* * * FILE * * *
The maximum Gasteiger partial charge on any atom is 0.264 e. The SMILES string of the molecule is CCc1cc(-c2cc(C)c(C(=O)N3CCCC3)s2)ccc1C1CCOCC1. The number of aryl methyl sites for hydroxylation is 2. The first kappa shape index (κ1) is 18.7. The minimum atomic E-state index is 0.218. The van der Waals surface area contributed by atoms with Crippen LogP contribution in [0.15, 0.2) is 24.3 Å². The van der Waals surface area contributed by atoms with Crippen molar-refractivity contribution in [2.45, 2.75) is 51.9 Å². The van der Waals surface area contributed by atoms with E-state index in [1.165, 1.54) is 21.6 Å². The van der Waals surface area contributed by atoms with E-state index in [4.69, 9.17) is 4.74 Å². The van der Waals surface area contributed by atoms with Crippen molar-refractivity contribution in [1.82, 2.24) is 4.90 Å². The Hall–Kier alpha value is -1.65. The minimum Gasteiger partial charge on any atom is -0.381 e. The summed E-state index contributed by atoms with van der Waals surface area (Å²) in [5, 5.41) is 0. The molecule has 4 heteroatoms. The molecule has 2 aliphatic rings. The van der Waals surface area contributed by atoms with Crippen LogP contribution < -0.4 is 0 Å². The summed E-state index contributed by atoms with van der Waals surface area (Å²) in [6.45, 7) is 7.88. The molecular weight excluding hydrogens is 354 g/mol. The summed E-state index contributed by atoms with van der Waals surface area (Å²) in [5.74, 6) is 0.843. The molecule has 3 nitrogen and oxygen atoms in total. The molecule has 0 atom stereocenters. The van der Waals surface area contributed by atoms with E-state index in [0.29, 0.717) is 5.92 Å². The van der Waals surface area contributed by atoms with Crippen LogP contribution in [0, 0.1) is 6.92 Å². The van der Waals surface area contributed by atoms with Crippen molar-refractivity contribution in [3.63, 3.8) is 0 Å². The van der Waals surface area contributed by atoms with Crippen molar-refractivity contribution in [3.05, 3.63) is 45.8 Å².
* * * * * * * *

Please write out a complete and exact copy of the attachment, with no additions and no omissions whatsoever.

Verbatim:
The maximum Gasteiger partial charge on any atom is 0.264 e. The SMILES string of the molecule is CCc1cc(-c2cc(C)c(C(=O)N3CCCC3)s2)ccc1C1CCOCC1. The number of aryl methyl sites for hydroxylation is 2. The first kappa shape index (κ1) is 18.7. The minimum atomic E-state index is 0.218. The van der Waals surface area contributed by atoms with Crippen LogP contribution in [0.15, 0.2) is 24.3 Å². The van der Waals surface area contributed by atoms with Crippen molar-refractivity contribution in [2.45, 2.75) is 51.9 Å². The van der Waals surface area contributed by atoms with E-state index in [1.165, 1.54) is 21.6 Å². The van der Waals surface area contributed by atoms with E-state index in [4.69, 9.17) is 4.74 Å². The van der Waals surface area contributed by atoms with Crippen molar-refractivity contribution in [1.82, 2.24) is 4.90 Å². The Hall–Kier alpha value is -1.65. The minimum Gasteiger partial charge on any atom is -0.381 e. The summed E-state index contributed by atoms with van der Waals surface area (Å²) in [5, 5.41) is 0. The molecule has 4 heteroatoms. The molecule has 2 aliphatic rings. The van der Waals surface area contributed by atoms with Crippen LogP contribution < -0.4 is 0 Å². The summed E-state index contributed by atoms with van der Waals surface area (Å²) in [6.45, 7) is 7.88. The molecular weight excluding hydrogens is 354 g/mol. The summed E-state index contributed by atoms with van der Waals surface area (Å²) in [5.74, 6) is 0.843. The molecule has 3 nitrogen and oxygen atoms in total. The molecule has 0 atom stereocenters. The van der Waals surface area contributed by atoms with E-state index in [0.29, 0.717) is 5.92 Å². The van der Waals surface area contributed by atoms with Crippen LogP contribution in [0, 0.1) is 6.92 Å². The van der Waals surface area contributed by atoms with Crippen molar-refractivity contribution in [3.63, 3.8) is 0 Å². The van der Waals surface area contributed by atoms with Crippen molar-refractivity contribution in [3.05, 3.63) is 45.8 Å².